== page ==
This article from Bloomberg may be of interest to subscribers. Here is a section:

Corn futures rose to a seven-year high a day after the U.S. slashed its forecast for domestic stockpiles more than expected, adding steam to a rally fueled by Chinese demand for grain and soybeans.

The U.S. Department of Agriculture’s cut in the corn-inventory forecast to a seven-year low means world supply is tighter than expected at a time when Chinese demand shows little sign of letting up and South American growers face drier-than normal weather. Brazil’s crop agency on Wednesday lowered its estimates for corn and soybean output. Global food prices have been rising and stronger grains means further inflation is likely.

“Corn markets should stay bid this winter,” given Chinese demand and risks to Brazil’s harvest, Citigroup said in a note.

Eoin Treacy's view -

Subscribers may remember the swarms of locusts that plagued east Africa, India and China last year. What I found interesting at the time was the willingness of Western media to be spoon fed stories of how successful China was in combatting the swarms using drones. At the time I thought it was the modern equivalent of a Potemkin village. We may now be seeing the repercussions of Asian crop damage in 2020 combined with the impact the pandemic has had on planting and harvesting. 



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January 12 2021

Commentary by Eoin Treacy

January 12 2021

Commentary by Eoin Treacy

Email of the day on California, governance and manias

Happy New Year and, as always very much enjoy your nightly newsletter. That said, very sorry to hear in Governance about your experience (I assume it was yours-maybe a contributor?) w BLM door knocking and your wife's apprehension. I am also in LA, for 35 years now and, in years past, my friends from across the pond only moved back when they couldn't take earthquakes or fires. We are also thinking of a move, after hearing friends talk about arming themselves at home because of police defunding, the state's inability to stop spending and taxing, etc. A sad state of a once great state. Be well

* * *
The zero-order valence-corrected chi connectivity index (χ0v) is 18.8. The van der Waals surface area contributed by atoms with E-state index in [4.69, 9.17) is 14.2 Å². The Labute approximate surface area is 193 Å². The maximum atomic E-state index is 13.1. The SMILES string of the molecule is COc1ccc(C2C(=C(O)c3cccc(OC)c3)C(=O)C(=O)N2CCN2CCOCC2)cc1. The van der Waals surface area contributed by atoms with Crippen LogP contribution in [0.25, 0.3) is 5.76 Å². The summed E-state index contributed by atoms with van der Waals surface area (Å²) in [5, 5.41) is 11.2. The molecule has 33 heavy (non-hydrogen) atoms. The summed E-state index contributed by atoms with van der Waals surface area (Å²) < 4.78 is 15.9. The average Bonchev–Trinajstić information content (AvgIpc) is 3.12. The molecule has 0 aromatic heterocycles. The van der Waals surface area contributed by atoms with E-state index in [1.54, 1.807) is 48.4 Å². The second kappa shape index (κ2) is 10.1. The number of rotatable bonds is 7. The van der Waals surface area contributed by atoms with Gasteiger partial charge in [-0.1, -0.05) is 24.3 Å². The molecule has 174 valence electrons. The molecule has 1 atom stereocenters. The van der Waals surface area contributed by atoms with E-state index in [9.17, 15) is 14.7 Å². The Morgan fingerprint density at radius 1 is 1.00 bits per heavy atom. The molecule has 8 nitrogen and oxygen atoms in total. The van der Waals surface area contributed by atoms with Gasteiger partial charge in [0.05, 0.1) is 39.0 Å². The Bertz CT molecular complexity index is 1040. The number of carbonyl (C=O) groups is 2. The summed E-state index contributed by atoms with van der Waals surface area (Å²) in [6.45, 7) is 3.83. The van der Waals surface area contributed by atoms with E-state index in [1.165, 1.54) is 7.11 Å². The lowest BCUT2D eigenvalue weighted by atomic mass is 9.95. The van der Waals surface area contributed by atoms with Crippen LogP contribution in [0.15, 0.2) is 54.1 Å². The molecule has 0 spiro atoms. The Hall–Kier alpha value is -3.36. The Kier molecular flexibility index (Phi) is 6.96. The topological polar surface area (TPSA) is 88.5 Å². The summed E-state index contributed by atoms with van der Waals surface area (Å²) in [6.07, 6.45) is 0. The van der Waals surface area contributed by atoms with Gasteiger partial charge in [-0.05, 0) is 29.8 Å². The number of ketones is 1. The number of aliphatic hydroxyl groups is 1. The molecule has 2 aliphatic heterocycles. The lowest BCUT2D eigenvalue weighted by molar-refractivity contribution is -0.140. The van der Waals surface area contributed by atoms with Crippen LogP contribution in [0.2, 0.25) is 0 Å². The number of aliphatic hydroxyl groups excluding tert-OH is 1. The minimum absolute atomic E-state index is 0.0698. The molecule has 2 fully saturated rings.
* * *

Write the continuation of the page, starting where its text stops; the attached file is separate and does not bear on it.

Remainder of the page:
Eoin Treacy's view -

Thank you for this email and I am one of the people who has recently armed himself. For me it’s the trend. Fires and earthquakes are a nuisance but don’t phase us. People are a different matter.

When we arrived in 2013 the city was quite different, at least to my eyes. Vagrancy and public indecency among the homeless have been a long running problem. However, in 2017 the City was barred from seizing and destroying the belongings of homeless people that are found on the street. 

After that, the number of homeless exploded on the West side. Google’s campus in Venice is surrounded by a large homeless encampment. They are building another one less than half a mile from my home which is due to open in the next 18 months. There is no one size fits all symptom for homelessness but the majority of people on the streets are not from California. The state has been a magnet for people trying to make it big for generations and the weather makes it so living on the street is possible.

In 2014 theft of anything less than $950 was made a misdemeanour. It has been a bonanza for thieves. Criminality has become big business and the lockdown riots were like all their Christmases came at once. On my block four cars have had their wheels stolen in the last eighteen months. There is very little the police can do. Videos are popping up everywhere of shoplifting from all kinds of stores. Here are two recent ones. (Cheviot Hills and Rodeo Drive)  The shoplifting ordinance was upheld by popular vote in the recent election so there is no end in sight to this trend.